According to her, she has no hope now than to go to the street and beg as the situation is getting unbearable for her family.
“I don’t have money to start a new business because I spent all my savings during the lockdown. Certainly I will quit industry; no one can tell when the tourism sector would be back to normalcy,” she said.
For Awa Ceesay, a fruit seller and juice presser, adjacent to Senegambia Craft Market, the narrative is different as she is determined to continue the business in the industry no matter how the situation.
“At least I make sales every day; although it is not as it used to be in the past years. The previous years, I would sometimes go home with D2000 at the end of every day as my sale, but now I don’t even sell D500 on a daily basis,” she disclosed.
“I’m used to it and it’s where I know. I will stay and continue and I am optimistic that the season will go back to normalcy someday,” she optimistically said.
Sheikh Tijan Nyang, founder and principal of Institute of Travel and Tourism of The Gambia, said craft market and food vendors are the most vulnerable group in the tourism sector and they contribute a lot and have been affected seriously.
“Their livelihood depends on tourism, although they are not only ones affected. The Covid-19 affects the entire economy and populace. These people do not have any means of survival besides what they were doing.”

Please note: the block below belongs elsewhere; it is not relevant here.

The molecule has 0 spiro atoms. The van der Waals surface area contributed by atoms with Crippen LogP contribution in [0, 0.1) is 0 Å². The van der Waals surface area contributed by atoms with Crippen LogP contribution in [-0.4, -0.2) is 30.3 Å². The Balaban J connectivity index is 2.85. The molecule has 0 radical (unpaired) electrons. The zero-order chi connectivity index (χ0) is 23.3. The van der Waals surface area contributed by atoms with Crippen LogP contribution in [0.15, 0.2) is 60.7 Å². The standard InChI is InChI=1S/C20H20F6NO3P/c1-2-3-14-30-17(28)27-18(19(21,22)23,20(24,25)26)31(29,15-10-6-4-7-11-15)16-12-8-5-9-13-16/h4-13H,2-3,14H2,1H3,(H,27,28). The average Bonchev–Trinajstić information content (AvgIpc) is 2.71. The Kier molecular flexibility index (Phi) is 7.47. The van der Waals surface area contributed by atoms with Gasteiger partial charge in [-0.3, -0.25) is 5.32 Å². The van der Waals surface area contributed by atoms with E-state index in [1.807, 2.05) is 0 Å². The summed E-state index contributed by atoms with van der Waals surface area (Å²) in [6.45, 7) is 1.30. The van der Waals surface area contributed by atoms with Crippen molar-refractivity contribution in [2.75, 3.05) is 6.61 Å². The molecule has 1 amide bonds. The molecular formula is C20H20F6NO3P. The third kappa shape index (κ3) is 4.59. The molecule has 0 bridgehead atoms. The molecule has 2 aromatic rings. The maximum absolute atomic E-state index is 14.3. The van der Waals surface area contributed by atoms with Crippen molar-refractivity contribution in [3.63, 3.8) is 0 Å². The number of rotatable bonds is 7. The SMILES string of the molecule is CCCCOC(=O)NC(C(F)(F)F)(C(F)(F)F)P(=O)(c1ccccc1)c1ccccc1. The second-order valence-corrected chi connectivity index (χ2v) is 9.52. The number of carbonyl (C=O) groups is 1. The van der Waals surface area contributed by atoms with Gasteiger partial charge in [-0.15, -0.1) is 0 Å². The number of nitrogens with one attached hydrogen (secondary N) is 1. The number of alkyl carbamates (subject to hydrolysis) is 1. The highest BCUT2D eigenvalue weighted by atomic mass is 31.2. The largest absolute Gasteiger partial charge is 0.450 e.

He said that he doesn’t know when the next season starts, saying in his perspective, he does not see the likelihood of tourism resuming until 2025.
In The Gambia, the tourism season usually starts in October and ends in April.
However, Nyang opined that since the country is in its election year, it’s likely that many tourists would not visit the country until 2022.
He hinted that most of the hotels would go bankrupt because they depend on overdraft and loans even though the government appeals to banks to suspend interest rates; “but yet, loans are not paid and so survival is critical at the moment.”
“Unless we appeal to the government as a key player to seek funding from international agencies and see how they can give support to the vulnerable groups.”
According to The Gambia Bureau of Statistics (GBoS) a rapid assessment of the Impact of COVID-19 on Tourism and Related Sectors indicate that during the assessment, the respondents were asked about average monthly income during the peak season. The data shows bird watchers reported the highest average monthly earnings of GMD52,102.00 followed by taxi drivers (GMD 37,508.00) and craft market vendors (GMD 37,553.00). Airport porters had the least average monthly income (GMD 9,964.00).
The decline got even worse as The Gambia registered its first case of Covid-19 in March; a period when the countries from which Gambia receives most of its visitors were grappling with increasing numbers of cases.
In March 2019, there the occupancy rate was 73.6 per cent but this declined to 64.6 per cent in March 2020. This type of decline is reflected across all establishments although it is the hotels that have accounted for the most decline which also relates to the amount of expected forecast loss.